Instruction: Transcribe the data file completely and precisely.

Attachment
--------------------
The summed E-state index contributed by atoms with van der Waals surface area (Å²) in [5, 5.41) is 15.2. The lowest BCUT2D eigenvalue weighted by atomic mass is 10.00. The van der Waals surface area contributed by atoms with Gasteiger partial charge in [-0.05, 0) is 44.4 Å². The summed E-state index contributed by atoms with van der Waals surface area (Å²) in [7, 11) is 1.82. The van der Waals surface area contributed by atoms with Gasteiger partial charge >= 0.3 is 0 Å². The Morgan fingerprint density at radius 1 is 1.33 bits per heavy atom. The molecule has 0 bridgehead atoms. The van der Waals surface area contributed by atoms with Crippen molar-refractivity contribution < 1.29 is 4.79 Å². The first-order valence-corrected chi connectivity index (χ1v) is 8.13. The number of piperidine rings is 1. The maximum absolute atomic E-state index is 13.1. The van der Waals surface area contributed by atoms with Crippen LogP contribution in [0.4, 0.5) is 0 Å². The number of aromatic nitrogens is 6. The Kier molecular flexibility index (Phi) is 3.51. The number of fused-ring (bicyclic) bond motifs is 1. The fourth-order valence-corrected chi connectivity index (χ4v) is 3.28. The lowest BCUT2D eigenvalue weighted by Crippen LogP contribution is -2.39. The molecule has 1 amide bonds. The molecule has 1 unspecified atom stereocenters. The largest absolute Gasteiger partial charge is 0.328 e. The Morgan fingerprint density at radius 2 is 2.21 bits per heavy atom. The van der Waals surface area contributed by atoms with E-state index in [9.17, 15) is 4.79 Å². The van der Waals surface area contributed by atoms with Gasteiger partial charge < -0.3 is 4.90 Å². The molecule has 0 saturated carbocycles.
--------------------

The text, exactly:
The summed E-state index contributed by atoms with van der Waals surface area (Å²) in [5, 5.41) is 15.2. The lowest BCUT2D eigenvalue weighted by atomic mass is 10.00. The van der Waals surface area contributed by atoms with Gasteiger partial charge in [-0.05, 0) is 44.4 Å². The summed E-state index contributed by atoms with van der Waals surface area (Å²) in [7, 11) is 1.82. The van der Waals surface area contributed by atoms with Gasteiger partial charge >= 0.3 is 0 Å². The Morgan fingerprint density at radius 1 is 1.33 bits per heavy atom. The molecule has 0 bridgehead atoms. The van der Waals surface area contributed by atoms with Crippen molar-refractivity contribution < 1.29 is 4.79 Å². The first-order valence-corrected chi connectivity index (χ1v) is 8.13. The number of piperidine rings is 1. The maximum absolute atomic E-state index is 13.1. The van der Waals surface area contributed by atoms with Crippen LogP contribution in [0.4, 0.5) is 0 Å². The number of aromatic nitrogens is 6. The Kier molecular flexibility index (Phi) is 3.51. The number of fused-ring (bicyclic) bond motifs is 1. The fourth-order valence-corrected chi connectivity index (χ4v) is 3.28. The lowest BCUT2D eigenvalue weighted by Crippen LogP contribution is -2.39. The molecule has 1 amide bonds. The molecule has 1 unspecified atom stereocenters. The largest absolute Gasteiger partial charge is 0.328 e. The Morgan fingerprint density at radius 2 is 2.21 bits per heavy atom. The van der Waals surface area contributed by atoms with E-state index in [9.17, 15) is 4.79 Å². The van der Waals surface area contributed by atoms with Gasteiger partial charge < -0.3 is 4.90 Å². The molecule has 0 saturated carbocycles.